PHARR — Senator John Cornyn visited the Pharr ONE Northside Center on Thursday for a roundtable discussion with local law enforcement, mental health providers and city officials.
Cornyn was in town to discuss justice and the Mental Health Reauthorization Act. This reauthorizes an expired grant program for mental health courts, crisis intervention teams, and other initiatives (such as Fermental Health Units) that help law enforcement assist individuals with mental illness.
After a roundtable closed to local media, Konin toured the Far ONE Northside Center before hosting a press conference, praising the Far Police Department’s Mental Health Unit.
“To come back to Farr and really celebrate the initiative and the great work that’s happening in a relatively small city knowing that the resources to do innovative things like what’s happening here today are not normally available. It’s great,” Konin said.
The Justice and Mental Health Collaboration Reauthorization Act introduced by Cornyn increases funding authorization from $50 million to $60 million annually. The bill passed the Senate unanimously on June 23 . It is currently awaiting consideration in the House of Representatives.
“One thing we could do was introduce a bill called the Justice and Mental Health Cooperation Reauthorization Act, recognizing that law enforcement encounters people with mental health problems. ‘ said Konin. “Frankly, unless they are trained to defuse that confrontation, it can be dangerous not only for the police officers, but also for the individual who called 911.”
“It’s great to see innovation happening here,” the senator added.
Cornyn said his bill aims to reduce the burden on law enforcement officers who may find themselves in untrained mental health situations.
Pharr PD’s Mental Health Unit was founded in December 2020 in partnership with Tropical Texas Behavioral Health, just months after Andy Harvey took over as Police Chief.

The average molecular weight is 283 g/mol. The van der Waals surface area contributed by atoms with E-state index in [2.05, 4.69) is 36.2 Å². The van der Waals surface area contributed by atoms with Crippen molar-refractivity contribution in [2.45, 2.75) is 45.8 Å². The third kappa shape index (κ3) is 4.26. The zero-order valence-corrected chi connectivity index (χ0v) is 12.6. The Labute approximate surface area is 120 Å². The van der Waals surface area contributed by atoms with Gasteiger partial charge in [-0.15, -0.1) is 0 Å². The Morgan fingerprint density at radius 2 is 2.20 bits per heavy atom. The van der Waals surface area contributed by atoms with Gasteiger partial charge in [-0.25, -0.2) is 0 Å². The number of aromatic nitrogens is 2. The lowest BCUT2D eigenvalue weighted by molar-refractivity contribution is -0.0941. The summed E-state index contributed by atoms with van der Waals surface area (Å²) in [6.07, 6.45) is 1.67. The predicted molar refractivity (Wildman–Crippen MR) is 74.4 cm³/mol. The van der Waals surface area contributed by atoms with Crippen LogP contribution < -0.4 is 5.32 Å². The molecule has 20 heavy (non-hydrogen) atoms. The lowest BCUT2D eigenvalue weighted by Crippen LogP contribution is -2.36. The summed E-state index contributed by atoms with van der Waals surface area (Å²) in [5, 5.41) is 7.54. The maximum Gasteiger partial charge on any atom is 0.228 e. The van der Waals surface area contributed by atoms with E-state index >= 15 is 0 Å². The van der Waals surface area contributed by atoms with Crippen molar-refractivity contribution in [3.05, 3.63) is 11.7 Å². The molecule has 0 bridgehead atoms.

“The roundtable was very informative and it was nice to hear the views from the federal government,” Harvey said after Thursday’s event. They were telling us what they were watching or what they were talking about, because we need their help, and we can’t do this alone. We need help, we need cooperation with other agencies like Tropical and the District Attorney’s Office.
Harvey said the roundtable was an opportunity to highlight his department’s success in the mental health sector and its importance not only to maintaining current competencies, but to allowing them to grow and improve. said.
“We have come this far. It is now important that we continue to provide a higher level of service, but as a law enforcement agency we cannot do it alone.” We have to work with the stores, and that’s how we impact not only our city, but our community.”
Terry Crocker, CEO of Tropical Texas Behavioral Health, who attended the roundtable, said Cornyn’s visit bodes well for future fundraising.
“When we get attention, especially from elected officials at the federal level, it increases the chances of withdrawing federal funding to do more and different things and expand on what we are already doing very well,” Crocker said. said. “Having the support of the senators is of the utmost importance.”